"The hopeful person, then, is one who survives because he believes in survival; he lives because he believes in life; and he celebrates because he believes he has something worth celebrating. He can afford to be more tolerant of others because others are less likely to threaten him. Diversity is not a challenge to his individuality or his freedom because he knows that nothing can really destroy that which is most uniquely and essentially himself. He is perhaps not any less afraid of death; we are all afraid of death. But he is not paralyzed by that fear, he will give up and quit, anticipating death by dying psychologically and humanly long before he dies physically. The hopeful person dies only once. He lives strongly and vitally up to the point of death.

"Hopefulness does not preclude discouragement, disillusion, frustration; it does preclude bitterness and cynicism. Hopefulness does not mean that we do not fall; but it does mean we get up and walk on. Hopefulness says with T.S. Eliot, 'Disillusion if persisted in is the ultimate illusion.' Life is not a bowl of cherries, it is not a picnic, or even a parade; it is, quite literally, a deadly serious business. It is so serious that a Christian, obsessed as he is by hope, has no choice but to laugh about it. He says with Gregory Baum that 'tomorrow will be different, even if tomorrow is the day after the last day of our lives.' It may well rain on today's parade, but let's see about tomorrow.

"And this expectation for what tomorrow may bring is the final, most special, most distinctive aspect of the Christian 'life before death.' The Christian is curious, he wonders about tomorrow, he is intrigued by its possibilities and fundamentally unafraid of its terrors. John Shea has written that the best way a Christian can prepare for death is to develop a healthy capacity for surprise. It seems to me that that is the best description of the Christian life I have ever read. We are engaged in the business of developing our capacity for surprise. No matter how worn or weary or battered or frustrated or tired we may be, we still have an ability to wonder; we are still open, curious, expectant, waiting to be surprised. What will be around that next corner? Who lurks behind that bush? What is that Cheshire cat smile that just vanished in the leaves of yonder tree? Who is that knocking at the door? Who is messing around the garden? Who is trying to peek in through the latticework? Who is that making all the noise, leaping and bounding around over there in the hills? What's going on here? Is there some kind of conspiracy, some kind of plot? Who is the Plotter? There is something mysterious about this house. There's a Ghost in it, and he just went down the corridor. What the hell is going to happen next?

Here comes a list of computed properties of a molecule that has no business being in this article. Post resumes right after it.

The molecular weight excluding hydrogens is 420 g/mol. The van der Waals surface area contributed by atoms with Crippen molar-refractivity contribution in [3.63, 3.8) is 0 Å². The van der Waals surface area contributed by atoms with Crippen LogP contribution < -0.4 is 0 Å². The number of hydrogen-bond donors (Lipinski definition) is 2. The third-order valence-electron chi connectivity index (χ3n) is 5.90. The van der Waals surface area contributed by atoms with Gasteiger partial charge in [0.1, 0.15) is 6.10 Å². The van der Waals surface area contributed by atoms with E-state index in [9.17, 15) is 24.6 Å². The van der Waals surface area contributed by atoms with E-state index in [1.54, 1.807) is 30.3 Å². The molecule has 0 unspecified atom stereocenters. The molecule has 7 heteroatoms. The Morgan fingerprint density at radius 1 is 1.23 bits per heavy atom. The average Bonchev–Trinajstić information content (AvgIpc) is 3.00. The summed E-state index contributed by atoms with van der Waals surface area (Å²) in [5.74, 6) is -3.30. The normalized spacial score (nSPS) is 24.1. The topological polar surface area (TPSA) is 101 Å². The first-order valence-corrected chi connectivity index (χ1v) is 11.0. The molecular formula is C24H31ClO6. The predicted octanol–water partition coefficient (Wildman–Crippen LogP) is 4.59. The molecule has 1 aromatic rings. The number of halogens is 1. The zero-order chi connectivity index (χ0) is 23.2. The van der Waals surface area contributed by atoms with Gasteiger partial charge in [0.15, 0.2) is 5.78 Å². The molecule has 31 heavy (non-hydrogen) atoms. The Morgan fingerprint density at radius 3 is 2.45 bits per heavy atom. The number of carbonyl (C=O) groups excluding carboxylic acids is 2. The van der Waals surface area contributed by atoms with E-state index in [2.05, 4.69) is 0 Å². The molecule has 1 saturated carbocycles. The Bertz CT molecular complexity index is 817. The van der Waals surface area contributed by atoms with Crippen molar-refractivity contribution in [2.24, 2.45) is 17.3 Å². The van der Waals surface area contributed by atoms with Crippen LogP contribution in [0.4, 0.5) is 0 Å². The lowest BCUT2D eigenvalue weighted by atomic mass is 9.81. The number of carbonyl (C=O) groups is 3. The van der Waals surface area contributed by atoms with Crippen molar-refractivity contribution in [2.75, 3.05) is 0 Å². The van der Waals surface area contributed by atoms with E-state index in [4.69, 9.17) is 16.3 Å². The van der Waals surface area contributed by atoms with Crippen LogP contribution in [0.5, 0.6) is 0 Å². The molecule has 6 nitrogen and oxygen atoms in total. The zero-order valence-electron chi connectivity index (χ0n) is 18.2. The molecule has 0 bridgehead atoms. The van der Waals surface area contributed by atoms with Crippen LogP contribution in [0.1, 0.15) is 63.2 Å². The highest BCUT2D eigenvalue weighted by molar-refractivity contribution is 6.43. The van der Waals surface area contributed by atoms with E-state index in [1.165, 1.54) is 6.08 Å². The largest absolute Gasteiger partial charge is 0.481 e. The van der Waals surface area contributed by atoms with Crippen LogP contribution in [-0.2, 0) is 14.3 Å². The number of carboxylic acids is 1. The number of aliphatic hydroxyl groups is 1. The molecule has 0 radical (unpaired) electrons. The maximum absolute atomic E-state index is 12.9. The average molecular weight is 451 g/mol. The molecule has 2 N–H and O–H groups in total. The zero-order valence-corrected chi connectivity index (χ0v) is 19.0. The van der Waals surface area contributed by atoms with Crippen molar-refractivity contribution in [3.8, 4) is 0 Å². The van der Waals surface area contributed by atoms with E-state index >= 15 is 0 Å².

"Ultimately, then, the universe is either an empty machine held together by some clever but essential brute force, or it is a haunted house spooked by playful ghosts. In the machine there is no wonder of mystery; in the haunted house there are a thousand puzzles, lots of tricks, and a surprise a minute. The best ghost stories are always comedies, so there is also a laugh a minute. Like Thomas Moore, we may even die laughing.

"So the Christian goes to bed at night not afraid that he will wake up tomorrow to find himself dead, but curious as to what crazy fool surprise lays in store for him when he wakes up in the sometimes frightening, sometimes absurd, sometimes even vicious but always fascinating haunted house of a world.

"Or, to sum up the whole Christian argument, how do we know that tomorrow will be different? Every other tomorrow we have known has been different. Why shouldn't the next one?